• Join over 1.2 million students every month
  • Accelerate your learning by 29%
  • Unlimited access from just £6.99 per month

Explain how the hidden curriculum and processes within schools help to produce inequalities between children of different social classes.

Extracts from this document...

Introduction

Explain how the hidden curriculum and processes within schools help to produce inequalities between children of different social classes. Through many different researches, it has been shown that working class students are underachieving compared to that of their middle class peers. Middle class pupils are obtaining better grades, and more of them are staying on in education past the compulsory age. The difference that is noticeable is that they are from different social class backgrounds, and therefore they are socialised differently. In order to find out more about this, we need to discuss the reasons for differences between the ways in which the different social classes are taught in schools. The hidden curriculum could be defined as the values that are taught through the attitudes and ideas of the teachers and other students. Often, teachers have a subconscious concept about children from different social backgrounds. This can affect the ways in which the pupils are taught, and their thoughts and motivations about schooling. ...read more.

Middle

Teachers are more likely to have a better attitude to parents of middle class than working class, and this may be putting the parents off visiting the school and paying attention to their child's education. Many schools have a system where classes are divided into different ability groups. This is known as 'streaming.' Peter Woods is a sociologist, whose research found that, in general, middle class students were placed in higher ability groups, and working class students were in lower groups. Most teachers admitted to having a preference of teaching the higher sets, because the students were better behaved. When educating the lower groups, the teacher often spent more time controlling behaviour, rather than teaching. The lower groups often had an anti-school subculture, in which breaking school rules was regarded as 'cool' by some students. Due to this anti-school subculture and poor behaviour of the lower ability students, the teachers often expected less from them. This led to the students being deprived of higher knowledge and skills that would help them to achieve better grades. ...read more.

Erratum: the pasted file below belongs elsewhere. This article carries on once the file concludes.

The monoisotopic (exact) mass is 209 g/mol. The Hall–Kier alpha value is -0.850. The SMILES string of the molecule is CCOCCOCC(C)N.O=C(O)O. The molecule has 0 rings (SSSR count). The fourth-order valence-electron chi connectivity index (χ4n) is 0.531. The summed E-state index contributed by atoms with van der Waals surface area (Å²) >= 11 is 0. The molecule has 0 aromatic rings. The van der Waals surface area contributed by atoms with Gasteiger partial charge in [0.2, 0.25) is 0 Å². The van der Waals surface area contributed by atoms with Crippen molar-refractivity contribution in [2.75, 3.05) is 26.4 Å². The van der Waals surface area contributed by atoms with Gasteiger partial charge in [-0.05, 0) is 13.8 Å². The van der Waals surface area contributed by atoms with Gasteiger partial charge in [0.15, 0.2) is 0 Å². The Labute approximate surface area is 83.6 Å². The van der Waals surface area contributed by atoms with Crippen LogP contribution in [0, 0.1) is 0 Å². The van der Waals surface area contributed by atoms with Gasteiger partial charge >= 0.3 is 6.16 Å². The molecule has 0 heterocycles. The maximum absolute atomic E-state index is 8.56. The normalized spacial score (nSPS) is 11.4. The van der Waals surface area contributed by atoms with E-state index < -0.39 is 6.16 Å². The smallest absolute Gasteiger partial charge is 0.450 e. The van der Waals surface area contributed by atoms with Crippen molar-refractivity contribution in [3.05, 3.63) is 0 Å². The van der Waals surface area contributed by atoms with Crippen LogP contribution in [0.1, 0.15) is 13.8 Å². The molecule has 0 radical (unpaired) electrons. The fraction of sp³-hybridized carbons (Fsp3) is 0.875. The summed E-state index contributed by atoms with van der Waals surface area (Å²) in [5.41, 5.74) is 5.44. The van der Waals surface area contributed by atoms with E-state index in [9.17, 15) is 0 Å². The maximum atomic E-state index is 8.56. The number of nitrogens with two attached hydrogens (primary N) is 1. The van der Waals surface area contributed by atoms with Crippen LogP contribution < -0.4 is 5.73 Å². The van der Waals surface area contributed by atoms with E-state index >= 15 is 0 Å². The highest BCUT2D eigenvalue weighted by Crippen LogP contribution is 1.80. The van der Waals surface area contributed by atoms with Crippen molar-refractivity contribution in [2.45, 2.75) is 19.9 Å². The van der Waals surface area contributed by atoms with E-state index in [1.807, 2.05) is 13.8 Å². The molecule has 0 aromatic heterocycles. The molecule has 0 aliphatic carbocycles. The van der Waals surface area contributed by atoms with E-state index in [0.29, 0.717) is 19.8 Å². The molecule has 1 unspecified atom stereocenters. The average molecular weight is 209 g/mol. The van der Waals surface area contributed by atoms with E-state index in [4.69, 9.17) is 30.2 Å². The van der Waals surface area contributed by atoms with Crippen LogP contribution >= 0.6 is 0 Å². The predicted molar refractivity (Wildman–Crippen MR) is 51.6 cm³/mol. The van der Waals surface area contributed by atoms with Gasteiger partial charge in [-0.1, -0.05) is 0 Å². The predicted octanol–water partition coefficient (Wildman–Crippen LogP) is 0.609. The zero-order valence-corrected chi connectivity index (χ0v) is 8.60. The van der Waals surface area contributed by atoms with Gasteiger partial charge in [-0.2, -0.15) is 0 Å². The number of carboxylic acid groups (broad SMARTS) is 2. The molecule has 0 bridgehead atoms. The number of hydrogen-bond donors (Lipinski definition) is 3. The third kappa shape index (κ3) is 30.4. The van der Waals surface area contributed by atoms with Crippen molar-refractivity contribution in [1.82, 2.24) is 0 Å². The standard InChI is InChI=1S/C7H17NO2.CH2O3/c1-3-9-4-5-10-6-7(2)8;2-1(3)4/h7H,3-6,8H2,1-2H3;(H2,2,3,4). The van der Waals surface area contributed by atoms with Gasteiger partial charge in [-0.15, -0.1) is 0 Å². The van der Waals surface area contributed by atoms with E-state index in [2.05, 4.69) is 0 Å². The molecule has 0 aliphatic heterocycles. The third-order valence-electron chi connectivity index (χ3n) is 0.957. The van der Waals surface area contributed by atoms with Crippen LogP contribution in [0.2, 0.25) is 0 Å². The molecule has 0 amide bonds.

Conclusion

Also, middle class jobs have regular training sessions, where new skills are frequently taught. On the other hand, working class jobs have no promotions or advancements. Working class children are brought up to be aware of this difference. This leads to them aspiring for different things. They will look for immediate gratification after compulsory education, as they feel that there is no need to stay on. There is no point in staying on if the jobs they will acquire don't involve any upgrades. There are many reasons for the difference in educational attainment between middle class and working class students. The hidden curriculum and other processes within schools do contribute to this. In particular, teachers' attitudes and the system of streaming are probably the main school points that significantly make a difference in social class education. However, it is unfair to just limit the reasons to school factors. To make a reasonable conclusion, other factors need to be considered. Some examples are home and living conditions, and the cultures that the student is brought up with. These other aspects also play a part in the difference between the two social classes, and their education. ...read more.